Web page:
Admissions scandal leads to future reform

The University’s Admissions policies have become the subject of controversy following newspaper reports revealing “Category I,” a list of politically connected University applicants marked for special consideration.

On Aug. 12, President B. Joseph White convened a meeting comprising more than 100 top University of Illinois administrators, faculty and staff to begin reforms in response to a report from the state of Illinois Admissions Review Commission.

In June, Gov. Pat Quinn appointed a review commission to investigate the University’s admissions policies. Soon after, Chancellor Richard Herman and former law school dean Heidi Hurd admitted to pushing and accepting well-connected applicants, some of whom were unqualified for admission by the University’s standards.

As Judge Abner Mikva decided to focus his investigations on the Board of Trustees as opposed to Illinois legislators, many began to call for the resignation of the entire board. The University released a series of documents, including e-mails that directly implicated President White and the Board of Trustees in pushing certain candidates.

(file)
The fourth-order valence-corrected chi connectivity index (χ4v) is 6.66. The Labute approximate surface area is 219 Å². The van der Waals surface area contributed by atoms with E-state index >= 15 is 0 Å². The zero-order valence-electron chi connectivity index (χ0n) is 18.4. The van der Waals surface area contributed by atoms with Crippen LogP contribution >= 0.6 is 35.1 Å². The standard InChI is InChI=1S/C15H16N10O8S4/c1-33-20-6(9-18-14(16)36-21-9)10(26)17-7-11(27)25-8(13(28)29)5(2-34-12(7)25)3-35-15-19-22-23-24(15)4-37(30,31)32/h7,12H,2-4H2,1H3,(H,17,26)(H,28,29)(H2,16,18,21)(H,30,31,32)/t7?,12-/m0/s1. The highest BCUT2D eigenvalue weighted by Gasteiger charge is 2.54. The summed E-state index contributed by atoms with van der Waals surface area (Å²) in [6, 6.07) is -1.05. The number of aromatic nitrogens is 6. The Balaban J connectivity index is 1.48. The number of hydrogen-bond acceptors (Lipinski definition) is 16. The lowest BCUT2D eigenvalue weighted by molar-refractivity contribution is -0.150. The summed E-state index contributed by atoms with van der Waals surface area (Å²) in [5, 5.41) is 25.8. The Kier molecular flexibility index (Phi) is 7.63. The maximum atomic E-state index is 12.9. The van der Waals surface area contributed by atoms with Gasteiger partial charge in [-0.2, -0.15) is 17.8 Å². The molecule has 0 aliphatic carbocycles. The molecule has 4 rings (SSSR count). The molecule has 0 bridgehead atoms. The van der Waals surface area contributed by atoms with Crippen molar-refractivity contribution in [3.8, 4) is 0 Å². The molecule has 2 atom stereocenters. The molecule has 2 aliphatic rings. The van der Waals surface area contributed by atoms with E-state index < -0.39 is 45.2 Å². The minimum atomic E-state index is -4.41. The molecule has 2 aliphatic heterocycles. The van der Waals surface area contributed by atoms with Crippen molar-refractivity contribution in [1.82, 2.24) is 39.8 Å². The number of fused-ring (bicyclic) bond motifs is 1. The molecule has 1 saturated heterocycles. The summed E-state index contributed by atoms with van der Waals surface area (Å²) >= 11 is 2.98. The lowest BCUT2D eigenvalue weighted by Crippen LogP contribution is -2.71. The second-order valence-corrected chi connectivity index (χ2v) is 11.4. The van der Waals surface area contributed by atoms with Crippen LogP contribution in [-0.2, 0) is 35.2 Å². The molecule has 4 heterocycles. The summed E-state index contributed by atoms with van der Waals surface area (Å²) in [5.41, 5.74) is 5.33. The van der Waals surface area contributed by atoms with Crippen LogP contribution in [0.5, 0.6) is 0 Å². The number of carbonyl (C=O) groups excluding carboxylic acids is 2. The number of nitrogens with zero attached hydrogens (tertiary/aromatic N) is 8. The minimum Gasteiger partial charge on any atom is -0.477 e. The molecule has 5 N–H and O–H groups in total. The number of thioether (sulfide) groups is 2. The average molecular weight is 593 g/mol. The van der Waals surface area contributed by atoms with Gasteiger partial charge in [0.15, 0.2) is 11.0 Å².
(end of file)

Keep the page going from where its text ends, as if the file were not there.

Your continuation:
“The buck stops with the Board of Trustees,” said state Sen. Kirk Dillard, R-Hinsdale, who proposed legislation that would terminate the Board. “Public confidence needs to be restored immediately. The way to do that is for the governor to dismiss the members of the Board of Trustees.”

Paul Schmitt, former student trustee, described a cultural problem on the Board.

“They operate in and come from a culture of doing the easy way that will get them the least amount of criticism and input from the people who have a vested interest in it,” he said.

Six of the trustees have resigned so far: Lawrence Eppley, Niranjan Shah, Edward McMillan, Devon Bruce, David Dorris and Dr. Kenneth Schmidt. President White said he has no idea if other trustees will follow suit.

As for future plans regarding admissions, President White said the next eight weeks would be devoted to implementing admissions reforms. The University has terminated the “Category I” tracking system and blocked the Office of Governmental Relations from having any role in the admissions process.

White said the meeting of University leaders primarily discussed ways to “firewall” the admissions process, shielding it from outside influence.

“We will leave admissions to the admissions professionals,” White said.

According to a press release from the University, this firewall is the primary focus of the admissions reforms.

The University auditor will conduct an audit toward the end of September to ensure that all reforms will be followed through.

White said that any further terminations of University officials will be up to the Board of Trustees, and refused to comment on his future interactions with Chancellor Herman or the future of his own job.

White said his meeting had focused primarily on how to quickly implement reforms for the coming school year.

“I don’t see obstacles ahead,” he said. “What I see as the biggest challenge is urgency.”